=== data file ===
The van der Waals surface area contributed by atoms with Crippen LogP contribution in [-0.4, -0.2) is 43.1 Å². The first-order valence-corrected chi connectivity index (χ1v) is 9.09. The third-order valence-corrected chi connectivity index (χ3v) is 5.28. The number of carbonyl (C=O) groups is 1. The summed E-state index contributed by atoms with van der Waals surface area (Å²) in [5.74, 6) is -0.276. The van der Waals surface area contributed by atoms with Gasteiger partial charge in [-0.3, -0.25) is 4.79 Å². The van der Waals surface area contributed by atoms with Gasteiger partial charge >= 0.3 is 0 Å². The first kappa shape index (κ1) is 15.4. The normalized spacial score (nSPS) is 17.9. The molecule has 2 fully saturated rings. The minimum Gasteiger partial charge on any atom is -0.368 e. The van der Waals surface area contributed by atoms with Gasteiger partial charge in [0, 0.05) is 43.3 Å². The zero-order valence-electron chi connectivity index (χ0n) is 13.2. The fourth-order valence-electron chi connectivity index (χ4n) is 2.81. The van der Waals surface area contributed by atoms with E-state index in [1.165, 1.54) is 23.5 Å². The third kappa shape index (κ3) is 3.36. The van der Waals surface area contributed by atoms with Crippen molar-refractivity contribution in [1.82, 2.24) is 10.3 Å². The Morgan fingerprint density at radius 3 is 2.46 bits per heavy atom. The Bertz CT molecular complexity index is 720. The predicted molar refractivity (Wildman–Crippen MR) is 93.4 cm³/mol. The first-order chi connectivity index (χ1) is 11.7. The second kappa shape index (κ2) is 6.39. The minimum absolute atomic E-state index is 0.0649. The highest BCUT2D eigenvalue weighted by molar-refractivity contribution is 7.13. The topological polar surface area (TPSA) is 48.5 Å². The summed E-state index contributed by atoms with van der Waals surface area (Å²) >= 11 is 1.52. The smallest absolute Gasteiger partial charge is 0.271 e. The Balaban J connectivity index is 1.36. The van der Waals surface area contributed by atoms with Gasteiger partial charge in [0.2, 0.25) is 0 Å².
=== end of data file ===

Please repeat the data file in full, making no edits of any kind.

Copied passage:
The van der Waals surface area contributed by atoms with Crippen LogP contribution in [-0.4, -0.2) is 43.1 Å². The first-order valence-corrected chi connectivity index (χ1v) is 9.09. The third-order valence-corrected chi connectivity index (χ3v) is 5.28. The number of carbonyl (C=O) groups is 1. The summed E-state index contributed by atoms with van der Waals surface area (Å²) in [5.74, 6) is -0.276. The van der Waals surface area contributed by atoms with Gasteiger partial charge in [-0.3, -0.25) is 4.79 Å². The van der Waals surface area contributed by atoms with Gasteiger partial charge >= 0.3 is 0 Å². The first kappa shape index (κ1) is 15.4. The normalized spacial score (nSPS) is 17.9. The molecule has 2 fully saturated rings. The minimum Gasteiger partial charge on any atom is -0.368 e. The van der Waals surface area contributed by atoms with Gasteiger partial charge in [0, 0.05) is 43.3 Å². The zero-order valence-electron chi connectivity index (χ0n) is 13.2. The fourth-order valence-electron chi connectivity index (χ4n) is 2.81. The van der Waals surface area contributed by atoms with E-state index in [1.165, 1.54) is 23.5 Å². The third kappa shape index (κ3) is 3.36. The van der Waals surface area contributed by atoms with Crippen molar-refractivity contribution in [1.82, 2.24) is 10.3 Å². The Morgan fingerprint density at radius 3 is 2.46 bits per heavy atom. The Bertz CT molecular complexity index is 720. The predicted molar refractivity (Wildman–Crippen MR) is 93.4 cm³/mol. The first-order chi connectivity index (χ1) is 11.7. The second kappa shape index (κ2) is 6.39. The minimum absolute atomic E-state index is 0.0649. The highest BCUT2D eigenvalue weighted by molar-refractivity contribution is 7.13. The topological polar surface area (TPSA) is 48.5 Å². The summed E-state index contributed by atoms with van der Waals surface area (Å²) >= 11 is 1.52. The smallest absolute Gasteiger partial charge is 0.271 e. The Balaban J connectivity index is 1.36. The van der Waals surface area contributed by atoms with Gasteiger partial charge in [0.2, 0.25) is 0 Å².